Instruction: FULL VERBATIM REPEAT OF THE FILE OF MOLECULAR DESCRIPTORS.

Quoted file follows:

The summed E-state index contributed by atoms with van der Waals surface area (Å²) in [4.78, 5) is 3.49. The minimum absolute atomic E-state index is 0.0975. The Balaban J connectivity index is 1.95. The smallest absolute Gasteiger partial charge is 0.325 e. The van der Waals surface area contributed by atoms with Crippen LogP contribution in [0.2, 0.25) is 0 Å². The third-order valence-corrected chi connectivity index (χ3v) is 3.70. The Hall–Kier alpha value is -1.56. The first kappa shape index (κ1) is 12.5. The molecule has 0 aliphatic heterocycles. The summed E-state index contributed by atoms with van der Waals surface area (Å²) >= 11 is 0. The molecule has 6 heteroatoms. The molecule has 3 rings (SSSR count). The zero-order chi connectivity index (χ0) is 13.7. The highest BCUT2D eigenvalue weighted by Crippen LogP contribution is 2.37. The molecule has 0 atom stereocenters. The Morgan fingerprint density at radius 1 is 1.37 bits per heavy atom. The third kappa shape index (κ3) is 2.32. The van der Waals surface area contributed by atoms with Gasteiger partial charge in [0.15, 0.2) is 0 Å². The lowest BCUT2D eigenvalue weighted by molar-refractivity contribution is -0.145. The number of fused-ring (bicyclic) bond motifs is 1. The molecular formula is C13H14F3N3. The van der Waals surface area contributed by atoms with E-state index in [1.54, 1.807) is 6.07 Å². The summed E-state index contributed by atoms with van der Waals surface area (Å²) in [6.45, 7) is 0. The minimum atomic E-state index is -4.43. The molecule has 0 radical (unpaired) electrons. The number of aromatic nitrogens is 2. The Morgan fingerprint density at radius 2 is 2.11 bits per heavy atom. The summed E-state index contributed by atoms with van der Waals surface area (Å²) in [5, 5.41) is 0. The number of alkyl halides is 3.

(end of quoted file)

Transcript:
The summed E-state index contributed by atoms with van der Waals surface area (Å²) in [4.78, 5) is 3.49. The minimum absolute atomic E-state index is 0.0975. The Balaban J connectivity index is 1.95. The smallest absolute Gasteiger partial charge is 0.325 e. The van der Waals surface area contributed by atoms with Crippen LogP contribution in [0.2, 0.25) is 0 Å². The third-order valence-corrected chi connectivity index (χ3v) is 3.70. The Hall–Kier alpha value is -1.56. The first kappa shape index (κ1) is 12.5. The molecule has 0 aliphatic heterocycles. The summed E-state index contributed by atoms with van der Waals surface area (Å²) >= 11 is 0. The molecule has 6 heteroatoms. The molecule has 3 rings (SSSR count). The zero-order chi connectivity index (χ0) is 13.7. The highest BCUT2D eigenvalue weighted by Crippen LogP contribution is 2.37. The molecule has 0 atom stereocenters. The Morgan fingerprint density at radius 1 is 1.37 bits per heavy atom. The third kappa shape index (κ3) is 2.32. The van der Waals surface area contributed by atoms with Gasteiger partial charge in [0.15, 0.2) is 0 Å². The lowest BCUT2D eigenvalue weighted by molar-refractivity contribution is -0.145. The number of fused-ring (bicyclic) bond motifs is 1. The molecular formula is C13H14F3N3. The van der Waals surface area contributed by atoms with E-state index in [1.54, 1.807) is 6.07 Å². The summed E-state index contributed by atoms with van der Waals surface area (Å²) in [6.45, 7) is 0. The minimum atomic E-state index is -4.43. The molecule has 0 radical (unpaired) electrons. The number of aromatic nitrogens is 2. The Morgan fingerprint density at radius 2 is 2.11 bits per heavy atom. The summed E-state index contributed by atoms with van der Waals surface area (Å²) in [5, 5.41) is 0. The number of alkyl halides is 3.